“In a bid to prevent a recurring outbreak the centre has been put in place various strategies to ensure that when there is any kind of alert or any form of notification from any state or even across the border, we carry out an inter assessment so that in the country  we will assess our risk to that event”

“We would analyse the impact of risk based on the WHO standard on the country by looking at the hazard, looking at certain environmental factors among others” he noted.

She added that part of the epidemic preparedness that has been put in place at the National level by the centre includes the ‘Multi-hazard EpidemicPreparedness Plan’ which involves all stakeholders and agencies involved in emergency management, fraud, security and health sectors.

“Equally, we are planning on increasing our laboratory capacity and network across all the state to rapidly confirm any epidemic diseases within the community, as well as reliable logistics sample transportation System for delivery to the national level.

Part of the preparedness plan also is to ensure stockpile of supply and commodities across the state in terms of rehydration fluids for cholera, drugs and vaccines”.

Dr Oyeladun further added that surveillance officers are being trained at the state and Local government on how to identify any form of the outbreak and report promptly.

“We have improved on our capacity of Human Resource on training that we adopted from the Frontline field epidemiology training called the integrated training of surveillance across the country”.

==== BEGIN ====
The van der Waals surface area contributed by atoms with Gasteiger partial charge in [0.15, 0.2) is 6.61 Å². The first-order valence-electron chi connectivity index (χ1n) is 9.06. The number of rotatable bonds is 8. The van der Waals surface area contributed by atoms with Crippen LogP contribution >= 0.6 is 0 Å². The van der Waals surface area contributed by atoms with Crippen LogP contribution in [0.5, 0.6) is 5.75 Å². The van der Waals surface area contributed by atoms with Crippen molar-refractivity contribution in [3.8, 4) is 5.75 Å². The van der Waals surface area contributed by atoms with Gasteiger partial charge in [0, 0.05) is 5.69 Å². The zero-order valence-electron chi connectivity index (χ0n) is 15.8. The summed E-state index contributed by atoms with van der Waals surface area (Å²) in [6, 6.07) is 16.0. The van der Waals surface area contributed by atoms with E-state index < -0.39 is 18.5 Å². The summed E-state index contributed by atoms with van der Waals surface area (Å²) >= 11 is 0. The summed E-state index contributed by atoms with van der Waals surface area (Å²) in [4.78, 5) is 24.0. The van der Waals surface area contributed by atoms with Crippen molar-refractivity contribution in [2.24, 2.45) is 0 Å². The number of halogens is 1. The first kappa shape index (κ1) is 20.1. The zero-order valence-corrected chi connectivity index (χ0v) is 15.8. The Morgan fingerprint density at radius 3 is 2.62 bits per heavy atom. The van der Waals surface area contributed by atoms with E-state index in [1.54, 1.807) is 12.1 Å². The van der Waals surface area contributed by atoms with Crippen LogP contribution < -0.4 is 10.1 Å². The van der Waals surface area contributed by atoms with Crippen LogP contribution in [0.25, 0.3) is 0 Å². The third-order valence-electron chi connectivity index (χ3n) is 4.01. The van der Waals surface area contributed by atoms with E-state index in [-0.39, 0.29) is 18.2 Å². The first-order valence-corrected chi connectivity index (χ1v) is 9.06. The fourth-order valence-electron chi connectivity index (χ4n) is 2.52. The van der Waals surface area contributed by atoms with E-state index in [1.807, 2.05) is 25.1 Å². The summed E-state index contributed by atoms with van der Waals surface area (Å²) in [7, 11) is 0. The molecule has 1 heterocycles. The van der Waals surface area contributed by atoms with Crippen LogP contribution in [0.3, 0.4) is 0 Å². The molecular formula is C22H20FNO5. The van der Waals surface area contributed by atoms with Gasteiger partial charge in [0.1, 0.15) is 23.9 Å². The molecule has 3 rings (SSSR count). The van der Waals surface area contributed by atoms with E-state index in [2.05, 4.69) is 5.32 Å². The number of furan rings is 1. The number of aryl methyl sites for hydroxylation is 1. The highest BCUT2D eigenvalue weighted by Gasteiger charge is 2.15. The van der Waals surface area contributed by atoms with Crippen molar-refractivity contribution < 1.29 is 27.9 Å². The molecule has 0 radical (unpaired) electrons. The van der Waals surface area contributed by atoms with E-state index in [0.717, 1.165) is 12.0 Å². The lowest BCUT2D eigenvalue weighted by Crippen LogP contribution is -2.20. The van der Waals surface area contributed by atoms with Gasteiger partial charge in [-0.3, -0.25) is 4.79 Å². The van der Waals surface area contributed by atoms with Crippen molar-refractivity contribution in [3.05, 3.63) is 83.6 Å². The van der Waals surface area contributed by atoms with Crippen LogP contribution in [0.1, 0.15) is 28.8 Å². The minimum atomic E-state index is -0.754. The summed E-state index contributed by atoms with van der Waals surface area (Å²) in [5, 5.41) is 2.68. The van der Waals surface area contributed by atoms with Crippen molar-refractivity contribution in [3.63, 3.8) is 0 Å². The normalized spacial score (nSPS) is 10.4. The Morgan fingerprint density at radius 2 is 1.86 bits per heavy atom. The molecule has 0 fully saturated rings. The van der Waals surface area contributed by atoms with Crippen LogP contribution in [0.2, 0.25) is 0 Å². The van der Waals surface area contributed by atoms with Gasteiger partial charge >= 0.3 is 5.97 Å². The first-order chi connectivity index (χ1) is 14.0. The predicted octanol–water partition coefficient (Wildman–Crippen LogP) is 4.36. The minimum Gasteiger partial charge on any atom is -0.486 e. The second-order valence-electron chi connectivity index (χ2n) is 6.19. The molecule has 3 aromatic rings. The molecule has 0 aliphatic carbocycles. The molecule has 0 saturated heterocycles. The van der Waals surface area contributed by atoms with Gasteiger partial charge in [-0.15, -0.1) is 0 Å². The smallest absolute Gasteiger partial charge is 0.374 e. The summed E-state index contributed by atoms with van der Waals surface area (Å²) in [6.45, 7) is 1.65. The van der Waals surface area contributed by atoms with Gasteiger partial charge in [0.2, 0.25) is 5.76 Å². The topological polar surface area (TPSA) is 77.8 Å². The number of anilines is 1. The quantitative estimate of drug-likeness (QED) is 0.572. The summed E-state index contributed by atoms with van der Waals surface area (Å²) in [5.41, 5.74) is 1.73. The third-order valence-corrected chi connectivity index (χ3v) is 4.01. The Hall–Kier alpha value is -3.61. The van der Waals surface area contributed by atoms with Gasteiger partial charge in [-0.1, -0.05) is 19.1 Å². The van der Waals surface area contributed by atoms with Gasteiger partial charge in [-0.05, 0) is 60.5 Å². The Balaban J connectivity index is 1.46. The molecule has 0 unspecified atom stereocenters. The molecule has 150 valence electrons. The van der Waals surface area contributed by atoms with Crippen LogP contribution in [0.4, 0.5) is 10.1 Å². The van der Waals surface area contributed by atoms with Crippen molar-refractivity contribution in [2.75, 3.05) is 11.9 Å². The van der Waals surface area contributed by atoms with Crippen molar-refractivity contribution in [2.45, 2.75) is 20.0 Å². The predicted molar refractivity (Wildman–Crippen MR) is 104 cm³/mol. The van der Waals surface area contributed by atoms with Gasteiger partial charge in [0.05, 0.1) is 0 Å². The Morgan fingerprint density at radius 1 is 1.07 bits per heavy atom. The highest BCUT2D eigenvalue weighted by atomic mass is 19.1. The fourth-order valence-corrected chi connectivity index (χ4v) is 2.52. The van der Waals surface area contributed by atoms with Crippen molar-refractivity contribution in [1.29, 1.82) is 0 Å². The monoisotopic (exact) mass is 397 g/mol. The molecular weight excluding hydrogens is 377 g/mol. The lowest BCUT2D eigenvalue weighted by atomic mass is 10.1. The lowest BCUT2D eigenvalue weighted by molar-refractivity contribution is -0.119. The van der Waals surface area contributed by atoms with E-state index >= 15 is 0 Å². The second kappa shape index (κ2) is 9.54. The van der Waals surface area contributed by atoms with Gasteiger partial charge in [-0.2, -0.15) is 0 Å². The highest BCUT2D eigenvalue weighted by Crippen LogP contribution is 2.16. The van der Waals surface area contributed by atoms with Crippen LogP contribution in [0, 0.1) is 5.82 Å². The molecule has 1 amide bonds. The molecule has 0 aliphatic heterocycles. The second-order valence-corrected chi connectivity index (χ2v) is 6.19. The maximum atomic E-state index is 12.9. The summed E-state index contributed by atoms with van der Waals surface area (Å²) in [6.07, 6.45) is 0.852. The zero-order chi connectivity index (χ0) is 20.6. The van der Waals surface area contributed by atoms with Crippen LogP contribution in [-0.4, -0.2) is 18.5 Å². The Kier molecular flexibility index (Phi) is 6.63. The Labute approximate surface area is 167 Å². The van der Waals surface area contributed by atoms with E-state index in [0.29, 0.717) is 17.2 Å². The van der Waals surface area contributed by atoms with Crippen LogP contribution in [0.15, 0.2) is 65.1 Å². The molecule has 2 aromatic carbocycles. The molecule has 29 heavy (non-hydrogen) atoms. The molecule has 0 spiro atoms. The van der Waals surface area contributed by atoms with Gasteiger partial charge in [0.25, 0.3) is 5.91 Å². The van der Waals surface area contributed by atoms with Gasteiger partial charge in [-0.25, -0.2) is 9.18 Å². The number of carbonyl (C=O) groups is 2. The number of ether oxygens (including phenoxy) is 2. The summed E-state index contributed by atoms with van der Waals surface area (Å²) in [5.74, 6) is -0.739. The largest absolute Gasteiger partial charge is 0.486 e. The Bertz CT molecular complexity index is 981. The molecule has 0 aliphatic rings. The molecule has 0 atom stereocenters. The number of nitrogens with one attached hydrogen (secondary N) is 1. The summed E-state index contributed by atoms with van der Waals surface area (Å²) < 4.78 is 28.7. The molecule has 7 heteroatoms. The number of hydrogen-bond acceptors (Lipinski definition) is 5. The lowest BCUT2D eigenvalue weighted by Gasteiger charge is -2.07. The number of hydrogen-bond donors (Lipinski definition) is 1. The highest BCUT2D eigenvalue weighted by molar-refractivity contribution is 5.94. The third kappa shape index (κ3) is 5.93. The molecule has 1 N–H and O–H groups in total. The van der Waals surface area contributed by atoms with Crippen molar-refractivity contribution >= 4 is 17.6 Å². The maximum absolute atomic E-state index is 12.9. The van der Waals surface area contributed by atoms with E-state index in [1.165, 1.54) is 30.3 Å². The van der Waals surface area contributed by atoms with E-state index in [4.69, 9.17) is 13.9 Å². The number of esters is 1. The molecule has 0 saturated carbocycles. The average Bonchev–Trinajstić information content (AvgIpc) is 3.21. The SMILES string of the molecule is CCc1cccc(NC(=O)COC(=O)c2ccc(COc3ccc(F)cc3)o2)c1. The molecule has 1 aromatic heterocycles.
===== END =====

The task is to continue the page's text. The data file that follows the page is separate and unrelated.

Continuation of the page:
Dr. Oyeladun emphasized that relevant stakeholders must invest in epidemic preparedness for the country to be abreast of the future outbreaks while noting that investing in preparedness is like buying health insurance ahead of time.

Call to Action

To a certain extent, the Nigerian experience with epidemic disease outbreaks depicts that with the right structure and resources, there is a possible chance against future epidemic outbreaks.

However, the structure must be accompanied with the appropriate personnel, sincere commitment from our leaders with foresight to plan for epidemic outbreaks, as no efforts spent towards its preparedness is a waste.

Thus, the need for increased and sustained funding for the Nigerian health sector cannot be overemphasized. Lack of funding has resulted in pervasive infrastructural decline. Without doubt, lack of standards in health service delivery, has invariably impacted negatively on outbreak preparedness and response strategies.